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SWYP concept aims at reinventing the printer

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September 26, 2011

SWYP's touchscreen interface allows users to load an image or document, crop or rotate it,...

SWYP's touchscreen interface allows users to load an image or document, crop or rotate it, and finally initiate printing

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With a view to promoting innovation in the desktop printers industry, Artefact design studio has unveiled its See What You Print (or SWYP) concept printer, operated via a touchscreen interface. SWYP aims to simplify and accelerate the task of printing by combining features of simple photo editing and immediate printing in one unit, which enables users to see exactly what the printed page will look like.

SWYP's touchscreen interface allows users to load an image or document, crop or rotate it, and finally initiate printing when the editing is done by swiping it downward. There are no more unwanted printouts - the results are always predictable, given the fact that the screen is calibrated to the printer.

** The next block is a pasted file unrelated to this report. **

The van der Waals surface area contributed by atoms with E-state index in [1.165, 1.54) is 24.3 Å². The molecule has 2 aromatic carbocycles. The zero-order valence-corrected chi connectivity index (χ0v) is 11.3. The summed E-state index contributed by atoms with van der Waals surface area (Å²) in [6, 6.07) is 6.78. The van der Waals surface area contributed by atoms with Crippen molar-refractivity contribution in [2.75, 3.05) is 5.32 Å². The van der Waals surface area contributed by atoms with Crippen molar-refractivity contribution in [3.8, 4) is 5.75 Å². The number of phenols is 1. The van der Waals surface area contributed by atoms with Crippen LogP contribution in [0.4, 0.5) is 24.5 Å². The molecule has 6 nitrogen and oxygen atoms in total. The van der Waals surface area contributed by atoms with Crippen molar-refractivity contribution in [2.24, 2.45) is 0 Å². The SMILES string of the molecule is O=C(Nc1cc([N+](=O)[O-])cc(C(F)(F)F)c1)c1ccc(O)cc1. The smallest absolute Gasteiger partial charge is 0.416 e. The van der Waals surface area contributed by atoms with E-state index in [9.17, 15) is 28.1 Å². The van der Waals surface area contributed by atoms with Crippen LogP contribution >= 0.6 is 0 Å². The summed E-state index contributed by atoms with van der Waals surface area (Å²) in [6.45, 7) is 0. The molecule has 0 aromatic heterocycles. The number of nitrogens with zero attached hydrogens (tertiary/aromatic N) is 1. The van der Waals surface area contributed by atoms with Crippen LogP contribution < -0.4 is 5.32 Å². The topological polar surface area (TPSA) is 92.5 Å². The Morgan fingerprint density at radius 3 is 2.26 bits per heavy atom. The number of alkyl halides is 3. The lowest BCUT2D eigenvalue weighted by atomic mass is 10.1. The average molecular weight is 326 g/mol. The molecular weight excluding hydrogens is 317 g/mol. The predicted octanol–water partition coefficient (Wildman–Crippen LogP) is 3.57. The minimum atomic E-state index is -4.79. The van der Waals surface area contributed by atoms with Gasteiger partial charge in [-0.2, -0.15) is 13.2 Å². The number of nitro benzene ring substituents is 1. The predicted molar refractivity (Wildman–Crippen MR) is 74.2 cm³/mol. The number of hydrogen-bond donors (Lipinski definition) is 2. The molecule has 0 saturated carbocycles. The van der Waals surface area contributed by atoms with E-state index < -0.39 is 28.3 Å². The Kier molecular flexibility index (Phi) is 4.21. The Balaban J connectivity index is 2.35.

The unit connects automatically and wirelessly to a camera or any other photographic device to facilitate uploading images. SWYP's boxed shape is intended to resemble a ream of paper, while its unfolding paper tray is covered with fabric and also serves as an on/off switch operated by opening and closing the tray. While many users of desktop printers mainly complain about the cost of ink cartridges, however, the Artefact designers do not mention this issue at all.

It's not that hard to imagine such a printer becoming a reality, but Artefact does not intend its project to become a retail product at this point. SWYP is only intended to illustrate "that it is possible to innovate in very mature and stagnant markets."

The following video presents how such a printer could work:

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2 Comments

I LOVE THIS CONCEPT!!! We have given up printing at home because the quality is always disappointing:sometimes due to the inks and sometimes due to the difference between screen and actual print. I can't wait for this to come out. In fact if anyone is listening I'd like to test out the prototype. Let me know!

Carlos Grados
26th September, 2011 @ 03:49 pm PDT

Oh this would sooooo sell. The hassle of having download images, open an image editing app, arrange them, save them and then print them or send them to a photo printing store.

Ugh.

This'd revive photo albums, and reinvigorate printer sales.

Cam Macduff
27th September, 2011 @ 07:03 pm PDT
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